Concerns about politicization increased when former Treasury Secretary Steven Mnuchin labeled China a manipulator inAugust 2019, outside of the usual release and in the midst of President Donald Trump’s escalation of pressure on the country to get a trade deal. Mnuchin removed the designation just before the trade agreement was signed in January 2020. Mnuchin and Trump had also repeatedly endorsed a weaker dollar, and even weighed driving it down.

Treasury’s Manipulation Criteria
  • A current-account surplus with the U.S. equivalent to 2% of GDP
  • A bilateral trade surplus of at least $20 billion
  • Foreign-exchange interventions amounting to at least 2% of a country’s GDP

Yellen didn’t reprise their stance on the dollar in comments to the Senate Finance Committee last week. But when asked specifically whether she believed in a strong dollar, she said that she believed in “market-determined exchange rates” and that the U.S. “does not seek a weaker currency.”

That amounted to saying “the dollar can go down if it wants to, I’m not going to have my fingerprints on it,” Sumerlin said.

And it left nothing for foreign policy makers, who in the pre-Trump era would highlight the official U.S. “strong dollar” stance at times when their own currencies were showing unwanted appreciation. Now they have to choose between allowing gains that hurt their economy’s competitiveness and reflation campaigns, deploying their own verbal jawboning, or intervening.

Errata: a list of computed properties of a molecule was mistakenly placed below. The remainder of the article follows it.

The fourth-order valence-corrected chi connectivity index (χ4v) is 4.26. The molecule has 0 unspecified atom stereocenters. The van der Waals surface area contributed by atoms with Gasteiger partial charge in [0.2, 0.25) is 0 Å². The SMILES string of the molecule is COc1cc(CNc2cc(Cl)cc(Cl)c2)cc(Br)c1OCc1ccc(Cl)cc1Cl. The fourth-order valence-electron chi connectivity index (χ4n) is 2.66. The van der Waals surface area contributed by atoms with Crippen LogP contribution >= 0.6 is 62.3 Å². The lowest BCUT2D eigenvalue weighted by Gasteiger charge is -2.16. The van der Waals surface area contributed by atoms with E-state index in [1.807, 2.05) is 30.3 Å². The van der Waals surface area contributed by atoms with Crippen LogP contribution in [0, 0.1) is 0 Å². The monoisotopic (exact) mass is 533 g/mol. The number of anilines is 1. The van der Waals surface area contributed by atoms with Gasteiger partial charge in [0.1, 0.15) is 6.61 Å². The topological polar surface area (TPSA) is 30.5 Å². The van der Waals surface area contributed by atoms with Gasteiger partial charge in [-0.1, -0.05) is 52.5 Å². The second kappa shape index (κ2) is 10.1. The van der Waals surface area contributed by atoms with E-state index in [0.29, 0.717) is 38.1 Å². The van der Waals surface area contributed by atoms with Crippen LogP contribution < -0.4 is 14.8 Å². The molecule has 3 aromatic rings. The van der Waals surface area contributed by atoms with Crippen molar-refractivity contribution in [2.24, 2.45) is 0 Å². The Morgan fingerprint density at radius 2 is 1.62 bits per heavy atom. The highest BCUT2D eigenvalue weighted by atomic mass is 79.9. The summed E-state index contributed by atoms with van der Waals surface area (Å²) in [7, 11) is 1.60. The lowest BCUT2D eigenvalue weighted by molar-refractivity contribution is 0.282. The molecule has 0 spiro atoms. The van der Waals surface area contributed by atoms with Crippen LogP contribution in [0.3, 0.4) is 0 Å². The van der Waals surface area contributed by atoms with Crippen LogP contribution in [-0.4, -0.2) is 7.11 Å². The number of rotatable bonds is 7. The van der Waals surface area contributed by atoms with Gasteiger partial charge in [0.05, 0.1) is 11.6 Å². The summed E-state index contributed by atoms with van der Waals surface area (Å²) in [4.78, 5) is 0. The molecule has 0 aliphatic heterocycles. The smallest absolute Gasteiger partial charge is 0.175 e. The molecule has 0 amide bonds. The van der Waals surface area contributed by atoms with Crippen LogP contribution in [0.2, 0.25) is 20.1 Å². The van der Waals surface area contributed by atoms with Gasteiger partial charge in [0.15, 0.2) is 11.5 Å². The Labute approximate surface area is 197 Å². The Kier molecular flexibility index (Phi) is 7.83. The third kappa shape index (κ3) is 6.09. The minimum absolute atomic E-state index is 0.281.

Most recently, the European Central Bankchimed in, saying it has the necessary tools — including interest-rate cuts — to prevent a strong euro from undermining its inflation goals. Officials from economies including Taiwan and Thailand term their currency sales as smoothing operations, not manipulation.

A Treasury spokeswoman, asked for comment on other countries’ moves to sell their currencies, referred to Yellen’s remarks to the Senate Finance Committee.

“The president opposes attempts by foreign countries to artificially manipulate currency values to gain unfair advantage over American workers,” Yellen told the lawmakers. “The Biden-Harris administration will be examining how Treasury, Commerce and USTR can work together to put effective pressure on countries that are intervening in the foreign exchange market to gain a trade advantage,” she said, referring to the U.S. Trade Representative office.

But she also said that while bilateral deficits can be an indicator of unfair trade practices, such data “must be understood in the overall context of our trade relationship with each country, not as a single catch-all metric.”

How patient U.S. lawmakers will be if others are ramping up their intervention remains to be seen.

The key will be to watch what China does, given the outsize U.S. trade deficit with the country, said Zach Pandl, co-head of global currency and emerging-market strategy at Goldman Sachs Group Inc.

“There are other countries where they are concerned about their currency manipulation,” Pandl noted. “But the key thing with their policy is China.”

— With assistance by Subhadip Sircar, Catherine Bosley, Simon Flint, and Livia Yap